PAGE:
The problem is that nothing changed for IRAA applicants even as the system started getting back to normal. Zeigler and his colleagues continued pushing the courts on the issue, but they were disheartened when D.C. Superior Court Chief Judge Anita Josey-Herring signed an order on Aug. 2, 2021 specifically barring judges from allowing IRAA applicants to move back to the jail.

She said in the order that this move was primarily about COVID safety and that her goal was “reducing the footprint and influx of prisoners from the” federal Bureau of Prisons. But she also justified the move by arguing that IRAA “created a significant case load increase on the Superior Court at the very time the court is operating in a pandemic,” and noted that the Council’s recent passage of the Second Look Amendment Act expanded early release eligibility to nearly 600 more people. Zeigler disputes any notion that housing an IRAA applicant at the jail makes a difference in the speed at which these cases get resolved. (A spokesperson for the U.S. Attorney’s Office for D.C., which prosecutes most crime in the District and represents the government in IRAA applications, estimates that just 172 applications have been filed since the Council expanded eligibility in 2021.)

Activists suspect that Josey-Herring’s decision was driven a bit more by optics than practical concerns. Just a few days before issuing that order, Josey-Herring had delivered a highly unusual public rebuttal to Bowser’s claims that delays at the local courts were partially responsible for an increase in gun violence in the city. Any perception that judges were, say, taking more time to hear arguments for the release of convicted felons instead of addressing gun crime cases was suddenly politically unpalatable under pressure from the mayor.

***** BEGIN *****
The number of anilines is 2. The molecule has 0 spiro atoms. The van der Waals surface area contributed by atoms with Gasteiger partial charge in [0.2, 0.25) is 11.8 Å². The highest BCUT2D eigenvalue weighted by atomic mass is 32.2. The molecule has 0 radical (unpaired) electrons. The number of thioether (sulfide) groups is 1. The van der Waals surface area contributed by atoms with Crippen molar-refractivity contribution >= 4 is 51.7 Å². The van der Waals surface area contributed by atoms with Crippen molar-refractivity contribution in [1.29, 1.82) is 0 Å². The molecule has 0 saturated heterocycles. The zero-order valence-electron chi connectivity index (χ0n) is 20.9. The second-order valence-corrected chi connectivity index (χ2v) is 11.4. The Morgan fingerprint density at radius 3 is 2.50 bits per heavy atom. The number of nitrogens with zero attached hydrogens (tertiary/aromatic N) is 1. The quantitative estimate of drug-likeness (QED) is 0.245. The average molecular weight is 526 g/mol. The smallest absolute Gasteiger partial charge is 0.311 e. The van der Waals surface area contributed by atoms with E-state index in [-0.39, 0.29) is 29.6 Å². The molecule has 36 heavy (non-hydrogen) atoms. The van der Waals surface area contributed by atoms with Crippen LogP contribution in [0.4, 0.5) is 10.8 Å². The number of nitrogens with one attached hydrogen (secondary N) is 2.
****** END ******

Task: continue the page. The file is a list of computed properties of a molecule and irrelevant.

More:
“The chief judge made it pretty clear she thinks this will slow down cases,” says Pam Bailey, who advocates for incarcerated people as a co-founder of the group More Than Our Crimes. “But even if that’s true, you have to balance that against the impact on the people. And they pretty clearly don’t care about them.”

A spokesperson for the D.C. courts declined to comment on the matter. BOP spokesperson Benjamin O’Cone wrote in an email that the agency makes decisions on transfers “based on several factors such as security, population, programming, and medical needs,” but declined to comment on other “anecdotal allegations.”

Even after that order, Zeigler says he found some success convincing the chief judge to grant exceptions “for some limited purposes,” like letting his clients move back to the jail for hearings on their IRAA applications. But even that bit of leniency largely dried up after the District’s very public spat with the U.S. Marshals Service over the treatment of Jan. 6 defendants in late 2021.

USMS has custody of people held in the jail before they face trial on federal charges, and it started raising concerns about the city’s management of people charged in the insurrection (so much so that a federal judge took the unusual step of holding leaders of the city’s Department of Corrections in contempt). The agency then swept in for a surprise inspection of the jail and promptly declared it so dangerous as to be unfit for people in its custody, moving 400 people to a different federal prison. The feds’ follow-up to this spate of outrage has left advocates distinctly underwhelmed, but the move had an immediate impact on IRAA hopefuls.

Zeigler says the alarms raised about the jail’s condition ensured that judges would only agree to move his clients to facilities in Pennsylvania or central Virginia, both still hours away from the city.

In Stewart’s case, his lawyers told him that the Jan. 6 fallout was the reason he remained stuck in a prison in Hazelton, West Virginia, which recently experienced staff shortages and a resulting rise in violence, while he waited for the IRAA process to play out.

“There appears to be no institutional appetite for, or willingness to start bringing people back,” Zeigler says.